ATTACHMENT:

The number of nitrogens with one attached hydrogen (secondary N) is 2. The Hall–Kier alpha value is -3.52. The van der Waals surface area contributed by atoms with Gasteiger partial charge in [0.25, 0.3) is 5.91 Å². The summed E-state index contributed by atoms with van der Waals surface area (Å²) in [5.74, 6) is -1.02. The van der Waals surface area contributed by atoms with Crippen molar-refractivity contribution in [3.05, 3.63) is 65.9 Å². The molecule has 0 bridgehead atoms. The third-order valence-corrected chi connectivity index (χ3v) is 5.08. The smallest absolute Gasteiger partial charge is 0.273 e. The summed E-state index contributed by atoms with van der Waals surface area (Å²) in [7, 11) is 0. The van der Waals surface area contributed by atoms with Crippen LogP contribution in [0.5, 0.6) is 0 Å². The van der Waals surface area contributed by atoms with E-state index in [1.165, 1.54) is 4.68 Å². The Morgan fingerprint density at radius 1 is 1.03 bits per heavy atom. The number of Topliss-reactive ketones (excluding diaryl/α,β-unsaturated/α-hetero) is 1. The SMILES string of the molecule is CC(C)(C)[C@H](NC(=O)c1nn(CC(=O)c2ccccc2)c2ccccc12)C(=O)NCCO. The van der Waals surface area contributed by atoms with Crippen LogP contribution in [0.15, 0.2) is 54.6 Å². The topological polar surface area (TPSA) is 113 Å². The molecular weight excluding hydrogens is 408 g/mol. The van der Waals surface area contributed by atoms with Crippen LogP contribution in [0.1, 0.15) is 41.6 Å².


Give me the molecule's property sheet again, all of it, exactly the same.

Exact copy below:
The number of nitrogens with one attached hydrogen (secondary N) is 2. The Hall–Kier alpha value is -3.52. The van der Waals surface area contributed by atoms with Gasteiger partial charge in [0.25, 0.3) is 5.91 Å². The summed E-state index contributed by atoms with van der Waals surface area (Å²) in [5.74, 6) is -1.02. The van der Waals surface area contributed by atoms with Crippen molar-refractivity contribution in [3.05, 3.63) is 65.9 Å². The molecule has 0 bridgehead atoms. The third-order valence-corrected chi connectivity index (χ3v) is 5.08. The smallest absolute Gasteiger partial charge is 0.273 e. The summed E-state index contributed by atoms with van der Waals surface area (Å²) in [7, 11) is 0. The van der Waals surface area contributed by atoms with Crippen LogP contribution in [0.5, 0.6) is 0 Å². The van der Waals surface area contributed by atoms with E-state index in [1.165, 1.54) is 4.68 Å². The Morgan fingerprint density at radius 1 is 1.03 bits per heavy atom. The number of Topliss-reactive ketones (excluding diaryl/α,β-unsaturated/α-hetero) is 1. The SMILES string of the molecule is CC(C)(C)[C@H](NC(=O)c1nn(CC(=O)c2ccccc2)c2ccccc12)C(=O)NCCO. The van der Waals surface area contributed by atoms with Crippen LogP contribution in [0.15, 0.2) is 54.6 Å². The topological polar surface area (TPSA) is 113 Å². The molecular weight excluding hydrogens is 408 g/mol. The van der Waals surface area contributed by atoms with Crippen LogP contribution in [0.1, 0.15) is 41.6 Å².